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  • Writer's pictureAnna Taylor

Tokyo Japan - The Land of the Rising Sun

Japan; an archipelago - has more than 6,800 Islands - located on the eastern edge of Asia. The destination for the postponed summer Olympics.

Tokyo is a very busy, cutting edge, cosmopolitan city filled with skyscrapers, however, its history and culture shines through in the city’s countless Buddhist temples, Shinto shrines and gardens.

I have been fortunate to travel to this amazing country and I share my experience of this amazing city.

The first thing I think of when looking back at my time in Japan are the people. They are the most polite, kind, thoughtful and courteous people I have ever met. Taking great pride in their country and culture and always went out of their way to help me during my stay. Etiquette is very important and you do have to bow when you greet anyone which gave such a sense of respect, whether you are receiving or giving this gesture.

The shops are amazing with a plethora of products you have never seen before and the widest pedestrian walkways to reach them.

My first trip was to take a train to visit the Senso-ji the oldest and most significant Buddhist temple located in Asakusa - the most visited spiritual sites in the world. Only a 15 minute ride from Tokyo station that was very clean (the whole city is clean) and the trains always run on time.

On arrival you reach a gate that has a giant red chochin lantern which you have to pass under leading to the temple. The temple is stunning inside and outside - the pictures do not do it justice - that is dedicated to Kannon Bosatsu, the Bodhisattva of compassion.

Another tradition at temples is the Omikuji (means sacred lot) a form of fortune telling. I paid to pull a stick out of a long, cylindrical box and inside a piece of paper reveals a number which matches the one listed on a chest of tiny draws, where your paper fortune will be inside. It was fun to do and the fortunes were in different languages - I cannot remember what my fortune was but I do know it was very cryptic.

On the grounds I also visited one of the largest souvenir markets in the city, with 90 different shops selling traditional souvenirs such as Kimono's, Chinese lanterns to beautiful fans.

I didn't know that next door is Asakusa-jinja, one of Tokyo's original shrines - a hidden gem - that survived the firebombing of the city during WWII. Worth a visit just to get away from the hustle and bustle of its famous neighbour.

I did leave the city for the day and took a tour to the west via train. On arrival I took the Hakone Ropeway (cable car) to visit the Owakundani Volcanic valley which is around 3000 years ago as a result of an explosion of the Hakone volcano. This gave the best advantage point to see this rugged dry landscape of active sulphur vents and hot springs bubbling away.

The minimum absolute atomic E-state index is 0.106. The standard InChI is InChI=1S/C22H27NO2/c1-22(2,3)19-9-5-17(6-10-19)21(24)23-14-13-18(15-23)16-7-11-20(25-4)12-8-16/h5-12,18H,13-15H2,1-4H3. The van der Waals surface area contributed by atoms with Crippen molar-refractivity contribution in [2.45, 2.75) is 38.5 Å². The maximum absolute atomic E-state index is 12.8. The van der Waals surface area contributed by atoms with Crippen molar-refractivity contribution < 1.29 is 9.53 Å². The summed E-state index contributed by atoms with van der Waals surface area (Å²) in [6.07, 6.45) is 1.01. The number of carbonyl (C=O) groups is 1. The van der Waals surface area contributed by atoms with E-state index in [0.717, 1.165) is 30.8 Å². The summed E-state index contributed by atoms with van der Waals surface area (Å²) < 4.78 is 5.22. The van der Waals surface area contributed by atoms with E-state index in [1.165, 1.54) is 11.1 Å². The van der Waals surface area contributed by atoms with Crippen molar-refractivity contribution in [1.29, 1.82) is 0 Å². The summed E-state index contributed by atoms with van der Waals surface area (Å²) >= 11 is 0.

I then travelled from Hakone over Lake Ashinoko on a pirate ship (very touristy, but was fun) which offered breathtaking views of Mount Fuji in the distance, with its snow capped peak.

Once back in Tokyo, I decided to take a visit to a hidden gem, the tranquil Hamarikyu gardens that has beautiful ponds and canals that are connected with Tokyo Bay so the waters rise and fall with the tides. I took part in a traditional tea ceremony in a thatched-roof teahouse. I removed my shoes and sit on a tatami mat and was served matcha (green tea) by ladies in Kimono's who serenely poured the tea into little bowls, felt quite spiritual.

Whilst in Tokyo I had lunch at a shopping centre that had a Sushi bar with the revolving bar. It was an experience sitting with locals; whilst watching the chefs prepare traditional fish sushi - which was delicious.

I also had dinner in a local restaurant, where I had to take my shoes off and put on flip flops to walk across the restaurant to the table. The tables were low in height and had to sit on cushions on the floor whilst eating a common dish in Japan, a bowl of tempura chicken and rice.

For quirky eateries there are many themed cafes and restaurants in Tokyo from Alice in Wonderland, Vampire to Alcatraz to name a few.

I didn't visit Ueno Park whilst I was in Tokyo, however, I am mentioning as its the largest public space in Tokyo. It has a large lake, national museum, Japans oldest zoo, that is home to Giant Panda's and one thousand cherry blossom trees. If you visit in late March to early April it has the most amazing cherry blossom festival.

Other hidden gems I wished I had visited whilst in Tokyo:

Gotokuji Temple - It is believed this is where the origin of the maneki neko (the waving cat trinkets) lucky charms started. As you travel through the temple there are countless "fortune" cats - of all sizes - left by visitors of the temple.

Shibuya Sky Observatory - Opened in November 2019 and is one of the best viewpoints of the city with its 360 degree rooftop viewing platform

Japan is progressing with its #sustainability and is ranked 15th of 162 countries for progress according to a report in 2019. However, Japan still has a lot to do.

It is the third-largest economy in the world, but unfortunately has a major issue with homelessness and children in poverty. This is a bigger problem than thought as the epidemic (COVID19) has closed "Internet cafe's refugees" where they used to sleep, and surprisingly 80% of these refugees are at work, they just cannot afford a home! Japan is finding a solution to reduce poverty in this prosperous country.

Do not let this put you off travelling to this beautiful country; to learn more take a look at this website:



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